Trade and industry has largely depended on self-financing or conventional banking. The desire to grow and the yearning for enhancing operations often compel businessmen and industrialists to seek external financial facilities. However, those who were not comfortable with conventional banking and considered interest or markup as Riba had to compromise on their principles or put on ice their expansion strategies. Islamic banking has provided them a cover to achieve financing without, in a broader perspective, taking resource to channels that disturb their religious convictions. A Karachi industrialist once remarked, "When I do conventional banking, I know I am doing a sin, but I can pray for forgiveness, but when I do Islamic banking, even though I am not yet comfortable with it, I have no recourse to seeking Allah's forgiveness." It was his way of pointing out that banking is banking, no matter what the mode.

Although Islamic banking is expanding and creating a solid niche in the financial arena, there are many who are not satisfied with the terms and conditions of Islamic banking and lay stress on certain conditionalities that, according to them, are sanitized versions of the conventional banking lender safeguards. They focus on the penalty clause in the agreements between the lender and the user as they are of the opinion that this clause vitiates the very essence of Islamic banking modes. Notwithstanding this argument, a senior banker explained that the "purpose of the penalty clause is to ensure that the product user performs the obligation in a timely manner and does not take the facility for granted". Ayesha Ashraf Jangda, Section Head, Corporate Strategy and Business Planning, BankIslami Pakistan, informed that "the amount generated through penalties is routinely used for charitable purposes and not passed on to shareholders." Islamic banking is here to stay as it is evolutionary and will be more vibrant as more efforts are undertaken to achieve favorable and encouraging legal and policy frameworks for banks, users, and for Shariah-compliant products.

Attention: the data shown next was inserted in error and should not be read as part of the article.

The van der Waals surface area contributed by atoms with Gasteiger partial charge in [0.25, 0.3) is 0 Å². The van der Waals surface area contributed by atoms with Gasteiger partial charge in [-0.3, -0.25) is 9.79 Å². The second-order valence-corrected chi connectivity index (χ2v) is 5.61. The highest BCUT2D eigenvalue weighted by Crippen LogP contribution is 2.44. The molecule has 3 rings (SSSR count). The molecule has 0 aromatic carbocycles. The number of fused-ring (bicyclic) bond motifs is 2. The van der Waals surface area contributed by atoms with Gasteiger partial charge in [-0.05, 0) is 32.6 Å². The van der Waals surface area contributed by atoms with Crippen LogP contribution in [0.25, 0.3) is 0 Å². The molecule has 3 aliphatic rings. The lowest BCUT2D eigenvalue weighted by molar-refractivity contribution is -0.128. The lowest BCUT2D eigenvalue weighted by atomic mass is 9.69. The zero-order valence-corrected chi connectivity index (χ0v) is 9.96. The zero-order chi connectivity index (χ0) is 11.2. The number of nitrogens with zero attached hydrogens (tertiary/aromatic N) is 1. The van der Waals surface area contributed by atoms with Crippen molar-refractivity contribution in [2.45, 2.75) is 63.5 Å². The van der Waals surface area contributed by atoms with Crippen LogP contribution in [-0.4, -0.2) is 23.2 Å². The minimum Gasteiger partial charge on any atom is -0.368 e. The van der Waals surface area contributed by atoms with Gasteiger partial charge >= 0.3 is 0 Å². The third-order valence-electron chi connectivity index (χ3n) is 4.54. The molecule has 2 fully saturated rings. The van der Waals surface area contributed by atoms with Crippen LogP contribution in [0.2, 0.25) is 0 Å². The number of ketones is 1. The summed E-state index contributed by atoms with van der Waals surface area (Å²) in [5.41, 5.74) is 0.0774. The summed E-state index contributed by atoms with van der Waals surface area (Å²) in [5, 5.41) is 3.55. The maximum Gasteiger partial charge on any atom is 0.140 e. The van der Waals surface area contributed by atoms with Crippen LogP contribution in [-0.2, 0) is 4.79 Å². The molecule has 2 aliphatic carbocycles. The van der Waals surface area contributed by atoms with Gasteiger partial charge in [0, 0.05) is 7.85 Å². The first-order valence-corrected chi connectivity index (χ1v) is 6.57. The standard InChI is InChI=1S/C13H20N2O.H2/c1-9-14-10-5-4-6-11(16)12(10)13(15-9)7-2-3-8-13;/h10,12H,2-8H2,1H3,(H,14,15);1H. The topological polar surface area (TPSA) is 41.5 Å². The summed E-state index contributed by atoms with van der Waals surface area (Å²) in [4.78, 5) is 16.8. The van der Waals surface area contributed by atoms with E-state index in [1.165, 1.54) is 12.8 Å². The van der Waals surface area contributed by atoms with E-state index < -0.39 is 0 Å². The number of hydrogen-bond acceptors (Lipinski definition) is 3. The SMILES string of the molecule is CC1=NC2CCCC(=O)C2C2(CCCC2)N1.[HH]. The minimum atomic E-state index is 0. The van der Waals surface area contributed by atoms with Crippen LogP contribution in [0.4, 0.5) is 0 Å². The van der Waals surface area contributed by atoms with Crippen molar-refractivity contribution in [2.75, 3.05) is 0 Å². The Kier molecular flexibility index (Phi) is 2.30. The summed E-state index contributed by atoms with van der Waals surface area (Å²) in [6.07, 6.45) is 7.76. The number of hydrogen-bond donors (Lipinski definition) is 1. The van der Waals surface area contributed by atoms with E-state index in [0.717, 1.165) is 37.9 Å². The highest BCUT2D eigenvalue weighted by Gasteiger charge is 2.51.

"And for their taking interest even though it was forbidden for them, and their wrongful appropriation of other people's property, We have prepared for those among them who reject faith a grievous punishment." Holy Qur'an, Surah Al-Nisa, verse 161.